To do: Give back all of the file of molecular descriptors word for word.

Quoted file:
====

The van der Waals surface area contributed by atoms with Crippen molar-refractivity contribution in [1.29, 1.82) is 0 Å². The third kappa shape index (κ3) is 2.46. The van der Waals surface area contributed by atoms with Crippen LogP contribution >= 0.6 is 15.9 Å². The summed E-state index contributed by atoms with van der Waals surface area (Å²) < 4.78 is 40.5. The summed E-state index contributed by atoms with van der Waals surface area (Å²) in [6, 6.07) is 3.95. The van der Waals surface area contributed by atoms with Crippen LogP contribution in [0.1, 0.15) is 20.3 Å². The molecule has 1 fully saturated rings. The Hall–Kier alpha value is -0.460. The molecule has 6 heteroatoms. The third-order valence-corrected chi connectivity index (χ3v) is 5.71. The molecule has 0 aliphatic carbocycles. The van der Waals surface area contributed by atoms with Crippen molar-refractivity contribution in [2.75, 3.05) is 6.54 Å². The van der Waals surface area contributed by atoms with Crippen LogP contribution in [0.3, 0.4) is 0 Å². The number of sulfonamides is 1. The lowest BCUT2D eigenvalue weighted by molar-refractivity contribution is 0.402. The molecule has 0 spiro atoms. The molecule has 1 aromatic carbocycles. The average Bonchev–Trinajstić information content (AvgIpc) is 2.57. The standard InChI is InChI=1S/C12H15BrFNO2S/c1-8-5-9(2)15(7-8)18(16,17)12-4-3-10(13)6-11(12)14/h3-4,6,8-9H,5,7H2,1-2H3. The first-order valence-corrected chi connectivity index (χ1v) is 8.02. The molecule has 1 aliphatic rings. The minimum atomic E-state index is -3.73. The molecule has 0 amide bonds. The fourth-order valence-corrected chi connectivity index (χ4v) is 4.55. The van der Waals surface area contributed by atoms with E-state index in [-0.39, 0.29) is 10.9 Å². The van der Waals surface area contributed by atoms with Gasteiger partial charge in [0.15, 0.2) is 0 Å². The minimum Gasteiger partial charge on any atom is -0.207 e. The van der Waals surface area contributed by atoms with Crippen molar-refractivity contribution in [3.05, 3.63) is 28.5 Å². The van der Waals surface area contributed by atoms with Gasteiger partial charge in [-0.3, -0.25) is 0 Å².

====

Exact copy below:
The van der Waals surface area contributed by atoms with Crippen molar-refractivity contribution in [1.29, 1.82) is 0 Å². The third kappa shape index (κ3) is 2.46. The van der Waals surface area contributed by atoms with Crippen LogP contribution >= 0.6 is 15.9 Å². The summed E-state index contributed by atoms with van der Waals surface area (Å²) < 4.78 is 40.5. The summed E-state index contributed by atoms with van der Waals surface area (Å²) in [6, 6.07) is 3.95. The van der Waals surface area contributed by atoms with Crippen LogP contribution in [0.1, 0.15) is 20.3 Å². The molecule has 1 fully saturated rings. The Hall–Kier alpha value is -0.460. The molecule has 6 heteroatoms. The third-order valence-corrected chi connectivity index (χ3v) is 5.71. The molecule has 0 aliphatic carbocycles. The van der Waals surface area contributed by atoms with Crippen molar-refractivity contribution in [2.75, 3.05) is 6.54 Å². The van der Waals surface area contributed by atoms with Crippen LogP contribution in [0.3, 0.4) is 0 Å². The number of sulfonamides is 1. The lowest BCUT2D eigenvalue weighted by molar-refractivity contribution is 0.402. The molecule has 0 spiro atoms. The molecule has 1 aromatic carbocycles. The average Bonchev–Trinajstić information content (AvgIpc) is 2.57. The standard InChI is InChI=1S/C12H15BrFNO2S/c1-8-5-9(2)15(7-8)18(16,17)12-4-3-10(13)6-11(12)14/h3-4,6,8-9H,5,7H2,1-2H3. The first-order valence-corrected chi connectivity index (χ1v) is 8.02. The molecule has 1 aliphatic rings. The minimum atomic E-state index is -3.73. The molecule has 0 amide bonds. The fourth-order valence-corrected chi connectivity index (χ4v) is 4.55. The van der Waals surface area contributed by atoms with E-state index in [-0.39, 0.29) is 10.9 Å². The van der Waals surface area contributed by atoms with Gasteiger partial charge in [0.15, 0.2) is 0 Å². The minimum Gasteiger partial charge on any atom is -0.207 e. The van der Waals surface area contributed by atoms with Crippen molar-refractivity contribution in [3.05, 3.63) is 28.5 Å². The van der Waals surface area contributed by atoms with Gasteiger partial charge in [-0.3, -0.25) is 0 Å².